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Can a Family Caregiver Get Paid by Medicaid?
** This article has been revised from its original version which was published on April 19, 2019.
Yes, you can get paid through Medicaid as a family caregiver to your loved one through a program called Consumer Directed Personal Assistance Program (CDPAP). This Medicaid-sponsored plan empowers you to choose, evaluate, and hire a friend or family member as your caregiver. Elder law attorneys and Medicaid planning attorneys in New York are able to explain how it all works.
Getting Care from Someone You Love and Trust
You must be a qualified Medicaid recipient, have an ongoing medical condition, need or require assistance with activities of daily living, and be able to “self-direct” care or appoint someone as your caregiver.
The person providing the care can’t be a spouse, legally allowed to work in the US, and be able to administer regular, skilled, and custodial services. One of the benefits of the CDPAP program is that it enables patients or their designated representatives to allow family or friends to get paid to provide care at home.
Caregiving Through Home Health Agencies and Private Vendors
In the past, when someone required Medicaid home care health services or already had services provided, it was usually through health agencies or private vendors. They would make most of the pertinent decisions regarding the patient’s care, including selecting aides providing the service, scheduling when these aides would come, and providing aides with the necessary training.
According to CDPAP guidelines, either the applicant or the one designated to supervise the applicant’s care at home, their “designated representative” (DR), would make the healthcare decisions and bear all responsibilities.
Choosing Your Caregiver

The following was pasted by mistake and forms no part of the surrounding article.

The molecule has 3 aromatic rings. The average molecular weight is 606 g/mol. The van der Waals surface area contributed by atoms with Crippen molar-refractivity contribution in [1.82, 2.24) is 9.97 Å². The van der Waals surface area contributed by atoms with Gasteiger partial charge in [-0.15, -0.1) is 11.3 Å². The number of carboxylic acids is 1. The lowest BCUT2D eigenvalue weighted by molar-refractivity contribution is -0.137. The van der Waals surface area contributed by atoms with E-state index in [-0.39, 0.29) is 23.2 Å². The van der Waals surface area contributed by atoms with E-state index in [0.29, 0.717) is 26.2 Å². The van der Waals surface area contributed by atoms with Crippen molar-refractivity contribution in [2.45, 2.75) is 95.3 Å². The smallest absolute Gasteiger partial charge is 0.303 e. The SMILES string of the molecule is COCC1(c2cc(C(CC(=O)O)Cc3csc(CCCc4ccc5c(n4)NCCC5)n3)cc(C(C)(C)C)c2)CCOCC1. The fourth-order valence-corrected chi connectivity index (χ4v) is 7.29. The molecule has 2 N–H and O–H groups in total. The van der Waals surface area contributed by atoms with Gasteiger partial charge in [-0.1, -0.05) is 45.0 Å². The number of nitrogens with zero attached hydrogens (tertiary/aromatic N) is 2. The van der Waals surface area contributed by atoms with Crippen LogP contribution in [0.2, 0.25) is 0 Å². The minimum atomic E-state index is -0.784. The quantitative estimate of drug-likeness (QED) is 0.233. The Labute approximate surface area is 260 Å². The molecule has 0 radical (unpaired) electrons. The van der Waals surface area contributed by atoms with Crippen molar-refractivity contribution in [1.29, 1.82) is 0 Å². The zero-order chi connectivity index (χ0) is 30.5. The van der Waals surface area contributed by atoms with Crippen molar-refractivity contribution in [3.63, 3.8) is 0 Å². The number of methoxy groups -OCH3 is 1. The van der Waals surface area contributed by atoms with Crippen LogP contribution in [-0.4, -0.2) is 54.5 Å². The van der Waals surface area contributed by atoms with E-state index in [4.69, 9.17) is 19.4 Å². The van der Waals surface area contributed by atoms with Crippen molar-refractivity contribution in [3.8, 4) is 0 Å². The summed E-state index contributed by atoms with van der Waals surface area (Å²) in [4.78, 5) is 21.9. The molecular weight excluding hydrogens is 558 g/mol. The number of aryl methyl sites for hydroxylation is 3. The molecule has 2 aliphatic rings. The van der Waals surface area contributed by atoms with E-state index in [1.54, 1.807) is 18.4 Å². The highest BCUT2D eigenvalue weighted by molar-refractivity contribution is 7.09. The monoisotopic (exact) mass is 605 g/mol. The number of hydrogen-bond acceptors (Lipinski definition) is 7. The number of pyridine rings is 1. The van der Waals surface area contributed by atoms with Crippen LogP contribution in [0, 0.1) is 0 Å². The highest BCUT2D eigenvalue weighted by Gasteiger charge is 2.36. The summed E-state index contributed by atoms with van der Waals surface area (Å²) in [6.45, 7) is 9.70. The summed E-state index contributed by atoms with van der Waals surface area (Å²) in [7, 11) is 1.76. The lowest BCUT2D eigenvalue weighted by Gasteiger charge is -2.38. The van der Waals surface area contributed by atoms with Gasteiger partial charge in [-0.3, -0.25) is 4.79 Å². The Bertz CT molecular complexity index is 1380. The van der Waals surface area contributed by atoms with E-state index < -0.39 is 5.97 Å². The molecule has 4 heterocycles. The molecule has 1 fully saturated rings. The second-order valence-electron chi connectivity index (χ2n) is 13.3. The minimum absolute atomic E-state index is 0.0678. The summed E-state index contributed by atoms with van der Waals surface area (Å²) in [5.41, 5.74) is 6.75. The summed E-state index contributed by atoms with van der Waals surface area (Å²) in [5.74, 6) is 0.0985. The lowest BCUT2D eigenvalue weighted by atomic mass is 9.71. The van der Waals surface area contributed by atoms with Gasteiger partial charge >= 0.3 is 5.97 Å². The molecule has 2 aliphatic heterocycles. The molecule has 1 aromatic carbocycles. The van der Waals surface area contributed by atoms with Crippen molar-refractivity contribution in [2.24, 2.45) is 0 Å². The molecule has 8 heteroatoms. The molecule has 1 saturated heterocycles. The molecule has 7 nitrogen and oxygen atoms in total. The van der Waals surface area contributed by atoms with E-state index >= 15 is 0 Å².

You or your DR can decide who the aide or personal assistant will be and what schedule will work for both of you. Either of you can determine which services will be provided by the CDPAP personal assistant. You or the DR are responsible for finding the potential personal assistant candidate and having them go through the application process.
Although you can choose nearly anyone you want as the personal assistant, you can’t just rely on some pre-organized list of candidates. It’s your responsibility, or the DR’s, to make sure training is provided to the potential caregiver.
Besides being able to decide who’s hired to provide home health care, you are also responsible for monitoring them and, if need be, terminating them as the caregiver or personal assistant.
These actions can’t be implemented by an insurance company or government agency without authorization by your or your DR. Remember that, without CDPAP, all of those decisions may be decided by the health care providers and home care agencies.
Higher Quality Health Care
CDPAP aides may do more for you than the classic Medicaid home care aides who are limited in administering tasks and medications. CDPAP attendants can do more, such as administering oxygen and injecting insulin.
One of the goals of CDPAP is to make home health care more efficient and enjoyable for the patient. Medicaid believes when you or your DR call the shots, there will be less turnover on the personal assistants providing care, translating into overall better health care and avoiding the need for a nursing home.
When choosing friends or family caregivers for Medicaid home care, it’s important to consult with and retain experienced elder law and Medicaid planning attorneys in New York. The knowledgeable and compassionate team at Russo Law Group, P.C., provides professional services and advice regarding long-term care and Medicaid planning. Take advantage of our comprehensive website as well as our free seminars and webinars to learn more about how Russo Law Group, P.C. provides peace of mind. Please contact our law firm to speak with one of our experienced elder law attorneys today at 1 (800) 680-1717.
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